Cache probing attack exposes sensitive information
Google has implemented new security measures across several key services after it was revealed that user information could be leaked through browser side-channel attacks.
Security researcher @terjanq recently disclosed that personal data across multiple products owned by the Mountain View tech giant were susceptible to cache probing attacks – a way of exploiting a cross-site leak (XS-Leak) vulnerability.
At-risk information included a user’s search history, private emails, tokens and credit card numbers, contacts, books read, and generally most data that’s fed into Google-owned websites.
Services affected included Gmail, Google Search, Google Search, Google Bookmarks, My Activity, and YouTube, among others.
“A regular user of Google Products can have their sensitive information exposed when visiting a malicious website,” @terjanq explained in a report to Google sent in February.
XS-Leak: Circumventing same-origin policy
An XS-Leak takes advantage of a browser side-channel in order to exploit websites that are normally protected from cross-site scripting (XSS). The result, in some situations, can have the same impact as an XSS vulnerability.
The area has spawned various techniques for circumventing the same-origin policy, including measuring the time it takes for a website to respond to HTTP requests – an attack within the XS-Leak family called cross-site search (XS-Search).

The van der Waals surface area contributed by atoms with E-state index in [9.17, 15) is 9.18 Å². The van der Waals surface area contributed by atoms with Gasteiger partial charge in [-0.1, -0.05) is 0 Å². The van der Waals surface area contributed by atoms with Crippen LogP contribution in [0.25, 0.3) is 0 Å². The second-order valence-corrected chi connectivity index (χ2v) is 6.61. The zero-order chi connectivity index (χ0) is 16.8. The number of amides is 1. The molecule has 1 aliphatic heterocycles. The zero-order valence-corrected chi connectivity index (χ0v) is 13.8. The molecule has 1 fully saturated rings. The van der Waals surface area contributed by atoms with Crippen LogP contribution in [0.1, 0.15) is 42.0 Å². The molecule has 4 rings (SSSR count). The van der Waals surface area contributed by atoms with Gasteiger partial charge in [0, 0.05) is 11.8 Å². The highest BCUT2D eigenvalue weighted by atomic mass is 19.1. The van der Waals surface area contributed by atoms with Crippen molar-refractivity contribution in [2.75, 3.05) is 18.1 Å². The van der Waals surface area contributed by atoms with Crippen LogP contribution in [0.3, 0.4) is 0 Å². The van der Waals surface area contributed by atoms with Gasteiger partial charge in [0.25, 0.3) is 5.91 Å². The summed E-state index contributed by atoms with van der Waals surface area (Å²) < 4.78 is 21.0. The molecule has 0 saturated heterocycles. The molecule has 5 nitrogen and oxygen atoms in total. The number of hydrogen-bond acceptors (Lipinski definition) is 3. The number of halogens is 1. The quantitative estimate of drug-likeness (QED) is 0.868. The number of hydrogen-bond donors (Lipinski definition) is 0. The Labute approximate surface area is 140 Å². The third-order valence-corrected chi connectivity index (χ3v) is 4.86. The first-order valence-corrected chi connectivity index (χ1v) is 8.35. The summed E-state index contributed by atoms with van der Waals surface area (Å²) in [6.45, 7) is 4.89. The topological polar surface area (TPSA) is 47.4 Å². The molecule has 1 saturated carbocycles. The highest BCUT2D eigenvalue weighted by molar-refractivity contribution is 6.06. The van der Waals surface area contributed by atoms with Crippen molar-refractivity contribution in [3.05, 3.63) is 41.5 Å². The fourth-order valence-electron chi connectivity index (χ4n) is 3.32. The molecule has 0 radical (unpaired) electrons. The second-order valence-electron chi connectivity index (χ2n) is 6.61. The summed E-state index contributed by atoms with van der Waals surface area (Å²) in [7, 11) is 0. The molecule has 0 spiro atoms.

Another technique, explored by @terjanq on Google endpoints, relies on removing a specific resource from a browser’s cache through a malicious website.
Sending a POST request to the resource or an overlong HTTP referrer are two ways an attacker can remove the item from the cache.
“The malicious website forces the user to search in the background for a controlled by the attacker phrases, which for example can be done by using manipulation of window.opener,” said @terjanq in a blog post published on Tuesday (November 12).
“The evilwebsite.com checks if the resource has been loaded by probing if the resource was loaded from the browser cache.”
Google implemented several protections following the disclosure of these vulnerabilities and others within the XS-Leak family, @terjanq said.
This has included measures aimed at having minimal impact on web functionality such as Fetch Metadata Request Headers, Cross-Origin-Opener-Policy, Chrome XSS Auditor removal, and partitioning the HTTP cache.